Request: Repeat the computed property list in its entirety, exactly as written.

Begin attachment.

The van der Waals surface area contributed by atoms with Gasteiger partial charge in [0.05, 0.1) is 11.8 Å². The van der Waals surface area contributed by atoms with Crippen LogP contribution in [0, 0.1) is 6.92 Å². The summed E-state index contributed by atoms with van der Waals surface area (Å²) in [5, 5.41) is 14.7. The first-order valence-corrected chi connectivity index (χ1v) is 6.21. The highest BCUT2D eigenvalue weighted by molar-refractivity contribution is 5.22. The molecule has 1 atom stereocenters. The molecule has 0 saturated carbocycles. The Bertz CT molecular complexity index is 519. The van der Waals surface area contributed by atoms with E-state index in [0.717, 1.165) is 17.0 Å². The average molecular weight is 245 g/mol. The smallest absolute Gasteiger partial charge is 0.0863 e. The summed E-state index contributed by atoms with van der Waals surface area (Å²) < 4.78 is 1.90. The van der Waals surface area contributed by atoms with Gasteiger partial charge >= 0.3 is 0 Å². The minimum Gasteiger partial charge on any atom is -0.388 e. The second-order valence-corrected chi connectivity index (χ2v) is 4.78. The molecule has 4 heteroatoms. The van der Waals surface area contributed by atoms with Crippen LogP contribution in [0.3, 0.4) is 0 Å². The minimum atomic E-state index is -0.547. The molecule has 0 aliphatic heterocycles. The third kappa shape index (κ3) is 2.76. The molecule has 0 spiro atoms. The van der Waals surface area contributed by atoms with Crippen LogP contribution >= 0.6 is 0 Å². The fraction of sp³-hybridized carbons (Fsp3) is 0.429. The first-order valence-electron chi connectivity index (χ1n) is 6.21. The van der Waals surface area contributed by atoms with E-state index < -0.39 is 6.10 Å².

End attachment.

The van der Waals surface area contributed by atoms with Gasteiger partial charge in [0.05, 0.1) is 11.8 Å². The van der Waals surface area contributed by atoms with Crippen LogP contribution in [0, 0.1) is 6.92 Å². The summed E-state index contributed by atoms with van der Waals surface area (Å²) in [5, 5.41) is 14.7. The first-order valence-corrected chi connectivity index (χ1v) is 6.21. The highest BCUT2D eigenvalue weighted by molar-refractivity contribution is 5.22. The molecule has 1 atom stereocenters. The molecule has 0 saturated carbocycles. The Bertz CT molecular complexity index is 519. The van der Waals surface area contributed by atoms with E-state index in [0.717, 1.165) is 17.0 Å². The average molecular weight is 245 g/mol. The smallest absolute Gasteiger partial charge is 0.0863 e. The summed E-state index contributed by atoms with van der Waals surface area (Å²) < 4.78 is 1.90. The van der Waals surface area contributed by atoms with Gasteiger partial charge >= 0.3 is 0 Å². The minimum Gasteiger partial charge on any atom is -0.388 e. The second-order valence-corrected chi connectivity index (χ2v) is 4.78. The molecule has 4 heteroatoms. The van der Waals surface area contributed by atoms with Crippen LogP contribution in [0.3, 0.4) is 0 Å². The minimum atomic E-state index is -0.547. The molecule has 0 aliphatic heterocycles. The third kappa shape index (κ3) is 2.76. The molecule has 0 spiro atoms. The van der Waals surface area contributed by atoms with Crippen LogP contribution >= 0.6 is 0 Å². The fraction of sp³-hybridized carbons (Fsp3) is 0.429. The first-order valence-electron chi connectivity index (χ1n) is 6.21. The van der Waals surface area contributed by atoms with E-state index < -0.39 is 6.10 Å².